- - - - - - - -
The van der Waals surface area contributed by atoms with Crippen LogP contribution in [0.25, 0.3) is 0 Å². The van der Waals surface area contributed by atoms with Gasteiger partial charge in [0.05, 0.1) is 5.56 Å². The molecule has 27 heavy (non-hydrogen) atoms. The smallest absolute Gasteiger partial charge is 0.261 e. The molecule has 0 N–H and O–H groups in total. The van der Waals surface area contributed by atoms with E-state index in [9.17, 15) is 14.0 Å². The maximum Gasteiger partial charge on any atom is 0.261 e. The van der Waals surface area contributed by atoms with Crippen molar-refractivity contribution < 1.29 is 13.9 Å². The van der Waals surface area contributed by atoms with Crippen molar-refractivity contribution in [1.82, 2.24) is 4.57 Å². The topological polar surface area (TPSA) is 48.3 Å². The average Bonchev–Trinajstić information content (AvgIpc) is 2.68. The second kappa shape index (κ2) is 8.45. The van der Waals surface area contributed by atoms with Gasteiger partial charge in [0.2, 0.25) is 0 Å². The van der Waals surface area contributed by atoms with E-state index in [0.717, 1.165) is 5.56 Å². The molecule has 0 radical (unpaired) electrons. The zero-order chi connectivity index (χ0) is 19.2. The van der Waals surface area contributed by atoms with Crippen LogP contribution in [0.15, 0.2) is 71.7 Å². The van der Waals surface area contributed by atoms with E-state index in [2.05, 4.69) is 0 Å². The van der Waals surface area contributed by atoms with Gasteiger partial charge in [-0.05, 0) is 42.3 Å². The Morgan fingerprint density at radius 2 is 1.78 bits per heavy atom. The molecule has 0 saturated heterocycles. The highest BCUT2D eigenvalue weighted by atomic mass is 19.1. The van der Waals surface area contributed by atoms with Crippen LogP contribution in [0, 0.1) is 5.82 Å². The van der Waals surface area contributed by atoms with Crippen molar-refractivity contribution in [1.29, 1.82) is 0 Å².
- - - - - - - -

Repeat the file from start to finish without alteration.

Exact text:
The van der Waals surface area contributed by atoms with Crippen LogP contribution in [0.25, 0.3) is 0 Å². The van der Waals surface area contributed by atoms with Gasteiger partial charge in [0.05, 0.1) is 5.56 Å². The molecule has 27 heavy (non-hydrogen) atoms. The smallest absolute Gasteiger partial charge is 0.261 e. The molecule has 0 N–H and O–H groups in total. The van der Waals surface area contributed by atoms with E-state index in [9.17, 15) is 14.0 Å². The maximum Gasteiger partial charge on any atom is 0.261 e. The van der Waals surface area contributed by atoms with Crippen molar-refractivity contribution < 1.29 is 13.9 Å². The van der Waals surface area contributed by atoms with Crippen molar-refractivity contribution in [1.82, 2.24) is 4.57 Å². The topological polar surface area (TPSA) is 48.3 Å². The average Bonchev–Trinajstić information content (AvgIpc) is 2.68. The second kappa shape index (κ2) is 8.45. The van der Waals surface area contributed by atoms with Gasteiger partial charge in [0.2, 0.25) is 0 Å². The van der Waals surface area contributed by atoms with E-state index in [0.717, 1.165) is 5.56 Å². The molecule has 0 radical (unpaired) electrons. The zero-order chi connectivity index (χ0) is 19.2. The van der Waals surface area contributed by atoms with Crippen LogP contribution in [0.15, 0.2) is 71.7 Å². The van der Waals surface area contributed by atoms with E-state index in [2.05, 4.69) is 0 Å². The van der Waals surface area contributed by atoms with Gasteiger partial charge in [-0.05, 0) is 42.3 Å². The Morgan fingerprint density at radius 2 is 1.78 bits per heavy atom. The molecule has 0 saturated heterocycles. The highest BCUT2D eigenvalue weighted by atomic mass is 19.1. The van der Waals surface area contributed by atoms with Crippen LogP contribution in [0, 0.1) is 5.82 Å². The van der Waals surface area contributed by atoms with Crippen molar-refractivity contribution in [1.29, 1.82) is 0 Å².